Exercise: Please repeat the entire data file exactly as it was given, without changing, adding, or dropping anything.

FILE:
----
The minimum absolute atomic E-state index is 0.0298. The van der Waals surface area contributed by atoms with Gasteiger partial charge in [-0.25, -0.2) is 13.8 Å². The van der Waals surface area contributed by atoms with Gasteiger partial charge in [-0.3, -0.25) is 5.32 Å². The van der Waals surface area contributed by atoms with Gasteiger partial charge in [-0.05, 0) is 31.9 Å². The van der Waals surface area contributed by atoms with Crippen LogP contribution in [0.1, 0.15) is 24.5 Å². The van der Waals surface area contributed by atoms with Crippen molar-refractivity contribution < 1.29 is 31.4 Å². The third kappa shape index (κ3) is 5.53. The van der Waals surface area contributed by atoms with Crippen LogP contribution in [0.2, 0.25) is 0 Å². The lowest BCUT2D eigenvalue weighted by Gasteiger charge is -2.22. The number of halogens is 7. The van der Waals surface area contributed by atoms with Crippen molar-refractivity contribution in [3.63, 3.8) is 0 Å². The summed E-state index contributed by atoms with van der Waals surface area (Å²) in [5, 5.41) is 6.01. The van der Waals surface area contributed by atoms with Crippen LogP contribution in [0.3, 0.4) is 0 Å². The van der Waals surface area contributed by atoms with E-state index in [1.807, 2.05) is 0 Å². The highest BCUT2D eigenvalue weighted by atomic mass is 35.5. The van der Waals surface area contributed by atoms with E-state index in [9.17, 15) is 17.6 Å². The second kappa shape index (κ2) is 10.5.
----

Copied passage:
The minimum absolute atomic E-state index is 0.0298. The van der Waals surface area contributed by atoms with Gasteiger partial charge in [-0.25, -0.2) is 13.8 Å². The van der Waals surface area contributed by atoms with Gasteiger partial charge in [-0.3, -0.25) is 5.32 Å². The van der Waals surface area contributed by atoms with Gasteiger partial charge in [-0.05, 0) is 31.9 Å². The van der Waals surface area contributed by atoms with Crippen LogP contribution in [0.1, 0.15) is 24.5 Å². The van der Waals surface area contributed by atoms with Crippen molar-refractivity contribution < 1.29 is 31.4 Å². The third kappa shape index (κ3) is 5.53. The van der Waals surface area contributed by atoms with Crippen LogP contribution in [0.2, 0.25) is 0 Å². The lowest BCUT2D eigenvalue weighted by Gasteiger charge is -2.22. The number of halogens is 7. The van der Waals surface area contributed by atoms with Crippen molar-refractivity contribution in [3.63, 3.8) is 0 Å². The summed E-state index contributed by atoms with van der Waals surface area (Å²) in [5, 5.41) is 6.01. The van der Waals surface area contributed by atoms with Crippen LogP contribution in [0.3, 0.4) is 0 Å². The van der Waals surface area contributed by atoms with E-state index in [1.807, 2.05) is 0 Å². The highest BCUT2D eigenvalue weighted by atomic mass is 35.5. The van der Waals surface area contributed by atoms with E-state index in [9.17, 15) is 17.6 Å². The second kappa shape index (κ2) is 10.5.